"3020 Laguna Street in Exitum" transforms a doomed Cow Hollow domicile into nine site-specific artworks
HAIRY EYEBALL Aside from its prime Cow Hollow location, the modest single floor, above-garage residence at 3020 Laguna Street is a largely unremarkable piece of real estate. Over its 150-year existence it has served as a home to people now forgotten, any relations of its last known occupants having cut all ties to this particular place. What's left is the building itself, which, judging from its dingy stucco exterior and the tidy beaver dam of exposed lath covering what had been a bay window, looks as if it has an imminent appointment with the wrecking ball.
The house is indeed slated for demolition due to structural instability. But the lath-work exterior is in fact one of nine installations built in, on, and outside the house for Highlight Gallery's inaugural site-specific project "3020 Laguna Street in Exitum."
3020 Laguna in 2009:
Real estate developer and Highlight Gallery founder-director Amir Mortazavi, along with co-curator David Kasprzak gave each participating artist the stipulation that, aside from fasteners, they could only use materials sourced from the house itself. The resulting pieces turn the space inside out, making visible the domicile's history as well as its bones, while also bringing in new bodies to reside — however temporarily — within its walls. In short, 3020 Laguna Street in Exitum returns something of the "home" to this house in its final days.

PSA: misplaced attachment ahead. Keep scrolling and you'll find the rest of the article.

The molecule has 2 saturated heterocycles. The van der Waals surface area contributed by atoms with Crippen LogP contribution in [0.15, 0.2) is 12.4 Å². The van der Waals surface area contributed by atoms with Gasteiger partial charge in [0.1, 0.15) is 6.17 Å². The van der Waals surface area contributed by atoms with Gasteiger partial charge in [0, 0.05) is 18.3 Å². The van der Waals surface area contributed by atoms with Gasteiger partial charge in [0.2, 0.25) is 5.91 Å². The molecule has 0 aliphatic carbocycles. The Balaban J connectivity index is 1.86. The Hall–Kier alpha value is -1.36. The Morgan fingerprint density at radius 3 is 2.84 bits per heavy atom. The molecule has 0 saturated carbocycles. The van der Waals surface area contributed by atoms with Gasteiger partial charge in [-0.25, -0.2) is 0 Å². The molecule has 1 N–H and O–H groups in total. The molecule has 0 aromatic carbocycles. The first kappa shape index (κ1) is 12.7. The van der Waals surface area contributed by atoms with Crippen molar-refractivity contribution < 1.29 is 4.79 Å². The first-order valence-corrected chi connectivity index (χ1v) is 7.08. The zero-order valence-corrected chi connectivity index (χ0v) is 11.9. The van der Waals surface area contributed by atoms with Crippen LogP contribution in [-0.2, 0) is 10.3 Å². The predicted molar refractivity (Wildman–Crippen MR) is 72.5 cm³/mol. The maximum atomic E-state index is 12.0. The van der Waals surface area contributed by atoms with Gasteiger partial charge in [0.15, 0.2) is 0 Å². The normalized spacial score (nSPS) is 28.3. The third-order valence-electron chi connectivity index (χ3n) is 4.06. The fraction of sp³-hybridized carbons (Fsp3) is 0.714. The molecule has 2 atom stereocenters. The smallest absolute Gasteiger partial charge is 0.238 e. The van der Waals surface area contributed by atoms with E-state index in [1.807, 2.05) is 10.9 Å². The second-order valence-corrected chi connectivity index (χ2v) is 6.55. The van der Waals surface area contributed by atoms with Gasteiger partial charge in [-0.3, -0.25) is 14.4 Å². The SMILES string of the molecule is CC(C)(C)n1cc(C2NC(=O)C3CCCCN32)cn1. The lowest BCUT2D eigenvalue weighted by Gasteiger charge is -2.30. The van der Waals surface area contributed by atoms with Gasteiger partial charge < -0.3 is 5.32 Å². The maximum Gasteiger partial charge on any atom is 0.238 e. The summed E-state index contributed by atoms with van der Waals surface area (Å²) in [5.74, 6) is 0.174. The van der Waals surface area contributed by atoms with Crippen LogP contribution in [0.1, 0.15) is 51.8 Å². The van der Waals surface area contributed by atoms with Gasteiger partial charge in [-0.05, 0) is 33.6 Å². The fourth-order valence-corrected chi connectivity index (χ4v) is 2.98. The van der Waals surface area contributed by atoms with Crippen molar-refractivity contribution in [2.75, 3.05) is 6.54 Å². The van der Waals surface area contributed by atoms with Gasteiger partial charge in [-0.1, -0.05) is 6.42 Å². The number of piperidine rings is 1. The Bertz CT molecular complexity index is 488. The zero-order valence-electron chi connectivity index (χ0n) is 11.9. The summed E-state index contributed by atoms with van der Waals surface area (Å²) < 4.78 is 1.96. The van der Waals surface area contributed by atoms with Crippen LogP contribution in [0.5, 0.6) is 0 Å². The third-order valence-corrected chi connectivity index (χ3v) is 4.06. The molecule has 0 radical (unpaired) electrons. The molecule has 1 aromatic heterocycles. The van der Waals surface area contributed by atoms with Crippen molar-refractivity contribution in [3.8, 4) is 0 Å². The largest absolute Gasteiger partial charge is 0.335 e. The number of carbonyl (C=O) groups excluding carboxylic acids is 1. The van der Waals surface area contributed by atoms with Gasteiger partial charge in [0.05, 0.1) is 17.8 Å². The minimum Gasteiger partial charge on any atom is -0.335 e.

Starting from the outside, Randy Colosky's "Quantum Entanglement of the Carpenters Union Local," a clean line cut into the building's stucco exterior with two rotary saw blades protruding from either end, is a visual chicken-egg puzzle. The blades appear as if they were cutting their way out or had been simply left there mid-job.
Upon entering a narrow hallway, one is immediately drawn into the front room on the right where Chris Fraser's "Outline" — the aforementioned beaver dam — can be properly experienced. Fraser stripped the exterior wall to its studs and lath, producing a Venetian blind-style grating that turns the brightly whitewashed walls into a canvas for shadow and sunlight to play off.
When I visited the site late on a sunny afternoon, visitors understandably congregated near "Outline." It is a serene, almost patio-like space in which the outside world, still so near, is transformed into flickering bands of movement. Afternoon shadows create moiré patterns of interference on the walls.
The other focal point was Andy Vogt's "Drawn Out," perhaps the most technically involved and architecturally ambitious installation aside from Fraser's. Vogt cut a diagonal path into the floorboards between the kitchen entrance and what had been a window, excavating it as a single piece. He then decreased the height of the floor joists below the cut and put the floor back in place, creating a ramp to nowhere that draws the eye from the kitchen down to the where the wall had been to a patch of scrubby bamboo that has taken root in the crevice between the house and the neighbors'.
Not all the interventions are as heavy on reconstruction as Fraser's and Vogt's. For "Nothing to No Thing" Jesse Schlesinger camped out in what was the bedroom for 28 days, from new moon to new moon, using elements from the room—mainly a baseboard and door trim — to create a bed frame and stools, and invited visitors to join him for tea and coffee. Aside from the furniture itself, the only traces of these visits are the used tea leaves and coffee filters, a guest log, and, in a decidedly homey touch, the height of each guest recorded on the doorframe.